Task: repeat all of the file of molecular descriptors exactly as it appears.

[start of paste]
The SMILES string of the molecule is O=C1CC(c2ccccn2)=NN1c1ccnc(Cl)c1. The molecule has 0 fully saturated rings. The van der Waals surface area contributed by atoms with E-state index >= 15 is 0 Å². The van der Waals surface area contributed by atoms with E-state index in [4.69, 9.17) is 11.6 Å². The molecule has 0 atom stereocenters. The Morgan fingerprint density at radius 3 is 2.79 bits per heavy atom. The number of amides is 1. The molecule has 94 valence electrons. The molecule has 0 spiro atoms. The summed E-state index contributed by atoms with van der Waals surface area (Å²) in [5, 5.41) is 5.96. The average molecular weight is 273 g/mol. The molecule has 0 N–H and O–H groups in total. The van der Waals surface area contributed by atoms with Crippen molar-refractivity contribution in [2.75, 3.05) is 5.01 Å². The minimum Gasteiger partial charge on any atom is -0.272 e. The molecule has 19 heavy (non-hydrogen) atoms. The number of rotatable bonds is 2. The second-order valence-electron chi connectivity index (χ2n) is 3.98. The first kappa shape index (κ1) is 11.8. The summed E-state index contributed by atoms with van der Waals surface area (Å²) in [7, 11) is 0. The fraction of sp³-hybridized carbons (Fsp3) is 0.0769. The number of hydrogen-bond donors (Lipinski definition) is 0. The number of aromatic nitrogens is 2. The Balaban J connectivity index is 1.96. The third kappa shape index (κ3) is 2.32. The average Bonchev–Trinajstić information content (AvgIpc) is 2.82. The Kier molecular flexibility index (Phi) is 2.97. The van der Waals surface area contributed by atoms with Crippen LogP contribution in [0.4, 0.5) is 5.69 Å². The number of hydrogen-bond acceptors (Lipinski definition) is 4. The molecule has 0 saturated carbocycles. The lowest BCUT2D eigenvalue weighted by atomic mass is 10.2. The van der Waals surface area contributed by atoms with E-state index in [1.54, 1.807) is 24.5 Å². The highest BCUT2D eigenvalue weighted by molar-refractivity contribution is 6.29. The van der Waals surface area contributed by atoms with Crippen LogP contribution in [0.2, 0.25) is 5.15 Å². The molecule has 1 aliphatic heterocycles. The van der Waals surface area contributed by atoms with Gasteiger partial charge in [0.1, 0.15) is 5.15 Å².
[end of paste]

The SMILES string of the molecule is O=C1CC(c2ccccn2)=NN1c1ccnc(Cl)c1. The molecule has 0 fully saturated rings. The van der Waals surface area contributed by atoms with E-state index >= 15 is 0 Å². The van der Waals surface area contributed by atoms with E-state index in [4.69, 9.17) is 11.6 Å². The molecule has 0 atom stereocenters. The Morgan fingerprint density at radius 3 is 2.79 bits per heavy atom. The number of amides is 1. The molecule has 94 valence electrons. The molecule has 0 spiro atoms. The summed E-state index contributed by atoms with van der Waals surface area (Å²) in [5, 5.41) is 5.96. The average molecular weight is 273 g/mol. The molecule has 0 N–H and O–H groups in total. The van der Waals surface area contributed by atoms with Crippen molar-refractivity contribution in [2.75, 3.05) is 5.01 Å². The minimum Gasteiger partial charge on any atom is -0.272 e. The molecule has 19 heavy (non-hydrogen) atoms. The number of rotatable bonds is 2. The second-order valence-electron chi connectivity index (χ2n) is 3.98. The first kappa shape index (κ1) is 11.8. The summed E-state index contributed by atoms with van der Waals surface area (Å²) in [7, 11) is 0. The fraction of sp³-hybridized carbons (Fsp3) is 0.0769. The number of hydrogen-bond donors (Lipinski definition) is 0. The number of aromatic nitrogens is 2. The Balaban J connectivity index is 1.96. The third kappa shape index (κ3) is 2.32. The average Bonchev–Trinajstić information content (AvgIpc) is 2.82. The Kier molecular flexibility index (Phi) is 2.97. The van der Waals surface area contributed by atoms with Crippen LogP contribution in [0.4, 0.5) is 5.69 Å². The number of hydrogen-bond acceptors (Lipinski definition) is 4. The molecule has 0 saturated carbocycles. The lowest BCUT2D eigenvalue weighted by atomic mass is 10.2. The van der Waals surface area contributed by atoms with E-state index in [1.54, 1.807) is 24.5 Å². The highest BCUT2D eigenvalue weighted by molar-refractivity contribution is 6.29. The van der Waals surface area contributed by atoms with Crippen LogP contribution in [0.2, 0.25) is 5.15 Å². The molecule has 1 aliphatic heterocycles. The van der Waals surface area contributed by atoms with Gasteiger partial charge in [0.1, 0.15) is 5.15 Å².